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DIALOGUE WITH STAKEHOLDERS - Dialogue with stakeholders

Medical Perspective - Didier Jacqmin

Publication date: 19.08.2015

More patients needed for clinical trials, says top urologist

Didier Jacqmin, of the European Association of Urology (EAU), is a professor of urology based in the European Parliament-city of Strasbourg, France.

The EAU’s stated mission is to raise the level of urological care throughout Europe and beyond. It’s the leading authority within Europe on urological practice, research and education and represents more than 16,000 medical professionals who together strive to create forward-looking solutions for continuous improvement, professional growth and knowledge sharing.

According to Didier, urology can gain a lot from the brave new world of personalised medicine (PM). Biomarkers can identify, say, family members who may get tumours somewhere down the line and this allows for very early action. The practical upshot of this is that it can avoid later interventions and, effectively, reduce the number of patients needing more extreme treatment at a later stage.

But the professor acknowledges that two major challenges with PM involve getting patients to clinical trials and the cost of producing drugs that work for sub-groups. Once genetic profiles have been selected the trials that are then held are by definition smaller. Getting patients involved is already an issue with bigger trials.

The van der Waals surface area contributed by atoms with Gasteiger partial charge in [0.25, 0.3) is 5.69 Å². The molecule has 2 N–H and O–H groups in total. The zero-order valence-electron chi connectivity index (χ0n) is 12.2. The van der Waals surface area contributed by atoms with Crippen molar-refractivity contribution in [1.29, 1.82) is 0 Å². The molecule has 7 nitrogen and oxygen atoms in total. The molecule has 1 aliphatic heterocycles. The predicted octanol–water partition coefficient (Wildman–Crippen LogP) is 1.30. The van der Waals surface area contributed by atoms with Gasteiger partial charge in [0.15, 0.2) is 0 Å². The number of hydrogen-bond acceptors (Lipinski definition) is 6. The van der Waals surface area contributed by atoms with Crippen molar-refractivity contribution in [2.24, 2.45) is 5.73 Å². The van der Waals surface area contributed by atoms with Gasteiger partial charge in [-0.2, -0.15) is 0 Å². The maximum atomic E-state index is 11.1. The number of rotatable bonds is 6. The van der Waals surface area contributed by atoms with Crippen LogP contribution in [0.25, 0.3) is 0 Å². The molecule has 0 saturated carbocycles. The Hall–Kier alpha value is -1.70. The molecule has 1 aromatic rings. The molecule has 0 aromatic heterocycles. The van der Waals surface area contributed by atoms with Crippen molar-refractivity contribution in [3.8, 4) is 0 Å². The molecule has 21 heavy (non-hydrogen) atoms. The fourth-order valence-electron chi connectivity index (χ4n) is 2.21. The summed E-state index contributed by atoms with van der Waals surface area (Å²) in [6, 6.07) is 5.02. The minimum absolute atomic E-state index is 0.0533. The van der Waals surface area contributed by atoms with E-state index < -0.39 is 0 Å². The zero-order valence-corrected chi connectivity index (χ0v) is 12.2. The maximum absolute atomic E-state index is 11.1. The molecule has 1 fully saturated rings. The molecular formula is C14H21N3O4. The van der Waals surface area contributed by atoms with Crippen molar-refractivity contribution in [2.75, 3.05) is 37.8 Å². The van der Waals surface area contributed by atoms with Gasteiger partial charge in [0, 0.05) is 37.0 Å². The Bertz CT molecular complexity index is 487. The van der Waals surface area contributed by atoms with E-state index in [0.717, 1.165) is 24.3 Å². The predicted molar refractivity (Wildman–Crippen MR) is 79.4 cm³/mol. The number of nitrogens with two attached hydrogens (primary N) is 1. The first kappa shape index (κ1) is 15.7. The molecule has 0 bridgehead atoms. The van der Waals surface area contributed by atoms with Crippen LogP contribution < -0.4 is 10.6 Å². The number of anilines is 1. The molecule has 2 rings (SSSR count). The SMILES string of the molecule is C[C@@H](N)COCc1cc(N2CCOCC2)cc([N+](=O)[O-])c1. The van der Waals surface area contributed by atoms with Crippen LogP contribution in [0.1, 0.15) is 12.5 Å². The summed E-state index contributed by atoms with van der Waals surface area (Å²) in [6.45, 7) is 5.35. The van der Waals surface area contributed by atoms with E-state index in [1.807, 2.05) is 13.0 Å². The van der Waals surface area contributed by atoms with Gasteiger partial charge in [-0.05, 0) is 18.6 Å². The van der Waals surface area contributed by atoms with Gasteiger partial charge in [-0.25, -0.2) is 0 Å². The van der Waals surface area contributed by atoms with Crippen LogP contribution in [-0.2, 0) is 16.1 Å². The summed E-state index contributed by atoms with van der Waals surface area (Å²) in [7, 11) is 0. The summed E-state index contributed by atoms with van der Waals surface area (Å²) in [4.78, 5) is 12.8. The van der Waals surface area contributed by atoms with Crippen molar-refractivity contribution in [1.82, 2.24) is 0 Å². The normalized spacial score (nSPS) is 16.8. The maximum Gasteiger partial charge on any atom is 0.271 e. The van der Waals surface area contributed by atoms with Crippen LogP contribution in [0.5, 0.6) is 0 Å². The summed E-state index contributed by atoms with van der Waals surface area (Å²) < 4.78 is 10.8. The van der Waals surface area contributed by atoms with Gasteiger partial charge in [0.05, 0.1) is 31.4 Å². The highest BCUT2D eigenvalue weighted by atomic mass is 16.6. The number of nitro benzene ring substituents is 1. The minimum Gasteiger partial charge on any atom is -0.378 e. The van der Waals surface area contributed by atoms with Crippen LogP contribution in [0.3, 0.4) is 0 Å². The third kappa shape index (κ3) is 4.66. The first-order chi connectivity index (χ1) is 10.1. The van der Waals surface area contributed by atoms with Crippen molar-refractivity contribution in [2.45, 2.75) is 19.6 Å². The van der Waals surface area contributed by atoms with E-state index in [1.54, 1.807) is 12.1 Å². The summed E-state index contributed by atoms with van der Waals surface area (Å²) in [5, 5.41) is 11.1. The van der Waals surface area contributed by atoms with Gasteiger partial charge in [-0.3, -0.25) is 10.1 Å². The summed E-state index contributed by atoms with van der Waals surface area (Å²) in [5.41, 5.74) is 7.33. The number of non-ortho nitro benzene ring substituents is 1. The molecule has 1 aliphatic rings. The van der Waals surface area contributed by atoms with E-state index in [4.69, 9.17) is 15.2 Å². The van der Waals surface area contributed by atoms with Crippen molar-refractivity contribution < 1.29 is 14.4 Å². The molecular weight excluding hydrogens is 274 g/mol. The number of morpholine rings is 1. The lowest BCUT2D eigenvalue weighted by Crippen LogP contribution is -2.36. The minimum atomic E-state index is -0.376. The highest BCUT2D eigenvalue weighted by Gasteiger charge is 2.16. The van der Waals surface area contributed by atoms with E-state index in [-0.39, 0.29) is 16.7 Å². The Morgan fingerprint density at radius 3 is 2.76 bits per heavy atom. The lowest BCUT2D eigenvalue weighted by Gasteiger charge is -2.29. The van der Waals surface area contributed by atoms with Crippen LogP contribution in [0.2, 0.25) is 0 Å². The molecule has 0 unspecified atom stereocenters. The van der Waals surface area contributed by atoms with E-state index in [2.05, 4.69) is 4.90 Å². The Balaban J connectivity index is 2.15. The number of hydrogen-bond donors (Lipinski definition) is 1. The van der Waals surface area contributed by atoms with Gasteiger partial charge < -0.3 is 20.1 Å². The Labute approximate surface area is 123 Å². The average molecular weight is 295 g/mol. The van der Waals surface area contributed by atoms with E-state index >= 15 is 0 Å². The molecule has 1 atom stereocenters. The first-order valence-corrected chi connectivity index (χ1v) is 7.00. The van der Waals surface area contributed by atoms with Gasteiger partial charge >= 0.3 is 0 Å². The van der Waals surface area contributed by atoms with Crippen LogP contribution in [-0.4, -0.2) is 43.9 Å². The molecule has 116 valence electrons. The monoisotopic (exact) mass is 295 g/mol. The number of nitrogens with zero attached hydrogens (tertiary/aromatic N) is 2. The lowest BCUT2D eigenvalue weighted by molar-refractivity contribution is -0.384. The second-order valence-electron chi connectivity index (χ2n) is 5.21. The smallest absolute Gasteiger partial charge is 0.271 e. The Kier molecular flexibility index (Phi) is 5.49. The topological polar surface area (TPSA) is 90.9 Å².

‘There is a fear of trials among some patients,’ says Didier, ‘and also a lack of awareness that they are taking place. We need to get patients more involved, better informed, and advertise these trials to the public. Even a lot of GPs don’t know that trials are ongoing and, of those that do know, sadly some of them don’t seem to care.’

The next issue is getting a drug that works for a sub-group onto the market. Says Didier: ‘It’s difficult for companies because it’s costly in terms of R and D. One way to soften the blow is to give the pharma companies longer exclusivity with a new, sub-group-targeted product to allow them to get their money back.’

These are major issues but there’s another large one that many in the frontline of the discipline (and certainly EAU members) are tackling head on: PM also involves working hard on interacting with patients, educating them and, crucially, listening to them.

Says Didier: ‘It‘s not only about understanding and using the science. PM is also about adapting to the patient in front of you. He or she may have several options – such as surveillance, surgery, radiotherapy etcetera – and we have to take into account the patient’s choices. We are not in the patient’s place and do not know his or her lifestyle, family circumstances and so on. It’s important to listen and we always send them home with plenty of advice and written information that will help them make the right choice for their unique circumstances.’

He adds: ‘We should have continuous medical education for clinicians who, in turn, can pass the knowledge onto the patient. At the moment this is not well organised. Quite often it is the companies that train us but, at least in France, the government considers this to be a conflict of interest. There is so much resistance to change.’

‘But the fact is;’ insists Didier, ‘that a well-informed patient is happier and has a better quality of life’.

Didier Jacqmin was talking to Brussels-based freelance journalist Tony Mallett

Author: Tony Mallett
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